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Sarah Shook & the Disarmers shake it out at the folk fest

Country punk band playing this weekend at Jericho Beach Park
Sarah Shook
North Carolina's Sarah Shook & the Disarmers play upwards of 150 shows a year. They're performing sets and participating in workshops at the Vancouver Folk Music Festival this weekend.

Vancouver Folk Music Festival, Jericho Beach Park, July 19 to 21. For full weekend schedule visit

Sarah Shook sought the devil.

That is, after growing up in a fundamentalist Christian household where her role as a young woman was rigidly defined from birth, she rebelled by calling her first band Sarah Shook and the Devil.

“It was certainly meant to be a playful jab at my parents and my upbringing. Fortunately, they were good humoured enough to take it as a joke,” Shook tells the North Shore News, on the line from Montana where the singer-songwriter and her latest country outfit, the Disarmers, are busy packing up their tour van en route to the next gig.  

The North Carolina-based group is set to dish out their authentic blend of country-punk with a hint of outlaw during the Vancouver Folk Music Festival this weekend. And while Shook – along with Disarmers cohorts guitarist Eric Peterson, upright bassist Aaron Olivia, pedal steel guitarist Phil Sullivan and drummer Kevin McClain – are thrilled to be here, it was a long dusty walk down the country road to get here, she explains.

Homeschooled all through childhood and deprived of the usual level of social interaction others her age might have been accustomed to, Shook describes a revelation of sorts occurring at 17 – that’s when she got her first job and first set of wheels.

“That comes with a specific level of freedom and it just got to the point where my folks didn’t really have the ability to check up on me all the time,” she says.

Growing up, Shook managed to teach herself both the piano and guitar, but since only Christian and classical music were allowed in the household her knowledge of any form of popular music was lacking. This severe absence of popular music know-how “horrified” her new co-workers, says Shook, adding that soon after they started loaning her CDs and she went on an educational “listening binge.”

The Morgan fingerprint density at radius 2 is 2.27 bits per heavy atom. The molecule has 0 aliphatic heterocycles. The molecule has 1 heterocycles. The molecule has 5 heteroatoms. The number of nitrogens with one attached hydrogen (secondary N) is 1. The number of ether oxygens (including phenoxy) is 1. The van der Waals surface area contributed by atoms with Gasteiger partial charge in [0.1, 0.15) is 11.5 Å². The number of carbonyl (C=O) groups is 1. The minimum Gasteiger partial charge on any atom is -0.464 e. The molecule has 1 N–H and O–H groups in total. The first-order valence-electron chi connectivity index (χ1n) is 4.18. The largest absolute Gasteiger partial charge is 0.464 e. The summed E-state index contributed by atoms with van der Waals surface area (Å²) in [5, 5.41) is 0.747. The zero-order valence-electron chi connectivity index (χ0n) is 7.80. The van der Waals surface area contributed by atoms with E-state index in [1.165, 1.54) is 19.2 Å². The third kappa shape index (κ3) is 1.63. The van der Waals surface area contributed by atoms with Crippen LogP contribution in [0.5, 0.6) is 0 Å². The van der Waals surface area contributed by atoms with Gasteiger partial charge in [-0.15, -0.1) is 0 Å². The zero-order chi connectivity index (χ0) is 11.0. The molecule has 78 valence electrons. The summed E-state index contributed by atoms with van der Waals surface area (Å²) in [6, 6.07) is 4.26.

Like a child reading a scary novel by flashlight under the safety of a quilt, Shook would wait for cover of darkness to pore through her growing collection of sonic gems. Before starting her own music career, a couple of key influences emerged from these early listening experiences, she says.

“I was in my early 20s and the first country song I heard was Johnny Cash’s rendition of ‘Long Black Veil.’ It just absolutely blew my mind and I started listening to all of that old school country stuff – George Jones, Wanda Jackson, Charley Pride,” she says.

She was also drawn in by the music of indie singer-songwriter Elliott Smith, with his “vulnerability and his willingness to be his authentic self, even if it wasn’t necessarily painting himself in a good light.”

Expressing yourself, foibles and all, is a message that’s had a lasting impression on Shook. Across a pair of albums with the Disarmers, and one with the Devil, Shook has explored typical country fodder such as excessive alcohol consumption, bad decisions, and even worse relationships – it’s her unique voice and the band’s country-punk twang that bring it all home.

The band, formed in 2014 following the dissolution of Shook’s first group, sticks to a rigorous touring schedule, now playing upwards 150 shows a year.

The band’s newest album, Years, explores the closure of a relationship, and the spectre of unhealthy relationships more generally.

“When I first started playing shows … I still at that time felt like I write songs for me to exorcise my demons and get this stuff out of my system,” she says. “Over time, especially at live shows when half the audience is singing along with you and someone might be crying, you realize that even though this is something that I initially did for a self-healing purpose that people feel like they own it too. They’ve been through it too. Their circumstances might be different and the details might be different, but the principle is the same.”